However, the future of the library is still in jeopardy because people, telecoms, information brokers and the world in general are trying to make money on that technology march toward the consumer end product, which ultimately will exclude the local library to a great extent. Because the role of the local library in the 20th Century was to “bring the world to the community,” we now must figure out how to transition to make “the 21st Century library bring its community to the world.”

He discussed many programs and services that his library, the Ann Arbor (MI) District Library, offers mostly to youth, but to all “users” as he prefers to call them. He thinks “members” is too exclusive and “customers” too commercial, but believes that everyone can and should be a “user” of the library’s services.

One AADL program that expands the notion of the library as a lending institution is Unusual Stuff to Borrow, which includes items like telescopes, music tools, science to go kits, and Kids Book Clubs to Go kits. Neiburger offered his formula for determining what can reasonably be lent by using the following. Medium cost (less than $400) + Short duration (of use like a one-time need) + Low frequency = Sweet Spot for accessing items to lend to library users. He said that AADL users are on a six month waiting list to borrow a quality telescope, and they will gladly wait that long to use something that they aren’t sure they want to buy, if they could afford it.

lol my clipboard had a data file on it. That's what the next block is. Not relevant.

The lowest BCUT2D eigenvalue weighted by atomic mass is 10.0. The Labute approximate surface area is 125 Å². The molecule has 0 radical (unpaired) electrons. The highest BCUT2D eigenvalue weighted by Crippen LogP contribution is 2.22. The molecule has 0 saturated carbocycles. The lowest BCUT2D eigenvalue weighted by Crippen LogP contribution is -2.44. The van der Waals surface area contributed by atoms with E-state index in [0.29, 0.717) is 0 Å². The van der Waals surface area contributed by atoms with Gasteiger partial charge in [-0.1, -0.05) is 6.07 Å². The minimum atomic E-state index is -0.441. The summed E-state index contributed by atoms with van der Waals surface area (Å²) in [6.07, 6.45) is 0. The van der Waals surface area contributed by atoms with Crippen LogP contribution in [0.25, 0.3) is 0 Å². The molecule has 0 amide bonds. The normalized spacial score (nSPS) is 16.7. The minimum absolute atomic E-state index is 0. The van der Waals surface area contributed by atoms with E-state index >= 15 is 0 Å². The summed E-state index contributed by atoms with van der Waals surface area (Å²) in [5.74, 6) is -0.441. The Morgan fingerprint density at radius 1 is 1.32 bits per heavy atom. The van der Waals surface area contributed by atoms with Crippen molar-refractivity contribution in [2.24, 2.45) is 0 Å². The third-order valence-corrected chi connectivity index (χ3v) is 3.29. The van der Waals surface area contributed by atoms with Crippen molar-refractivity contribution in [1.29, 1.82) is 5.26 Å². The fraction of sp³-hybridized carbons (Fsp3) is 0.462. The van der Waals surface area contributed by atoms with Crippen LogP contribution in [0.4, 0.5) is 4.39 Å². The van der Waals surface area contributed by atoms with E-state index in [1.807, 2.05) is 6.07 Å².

Communities don’t know what they want their library to be because the library’s traditional role and function are being replaced by advancing technology of the Information Age. Communities have as many questions about the future as do libraries, which means the opportunity is ripe for libraries to demonstrate to their community what they have the capability to become – WHATEVER THAT IS FOR THEIR COMMUNITY! The age of all libraries looking the same and providing the same collections and services is over. Libraries MUST become something new and valuable to their community, or risk being obsolete and being replaced. Period. End of story. Hopefully, not the end of the library.

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Big Data vs. Little Library


As one of the newest (in terms of public awareness) emerging advances in technology, Big Data is being employed and explored by government, business and even Library of Congress. Leslie Johnston, Acting Director, National Digital Information Infrastructure & Preservation Program, Library of Congress, presented the following information at the Georgetown University Law School Symposium on Big Data last January.

We still have collections. But what we also have is Big Data, which requires us to rethink the infrastructure that is needed to support Big Data services. Our community used to expect researchers to come to us, ask us questions about our collections, and use our digital collections in our environment. Now our collections are, more often than not, self-service.

Obviously, Library of Congress has significant influence on our profession and the complexion of libraries across America. One has to pause and wonder what impact the future of Big Data will have on the small library.

Big Data is described by our friends at Wikipedia as:

Big data is a collection of data sets so large and complex that it becomes difficult to process using on-hand database management tools or traditional data processing applications. The challenges include capture, curation, storage, search, sharing, transfer, analysis, and visualization. The trend to larger data sets is due to the additional information derivable from analysis of a single large set of related data, as compared to separate smaller sets with the same total amount of data, allowing correlations to be found to “spot business trends, determine quality of research, prevent diseases, link legal citations, combat crime, and determine real-time roadway traffic conditions.”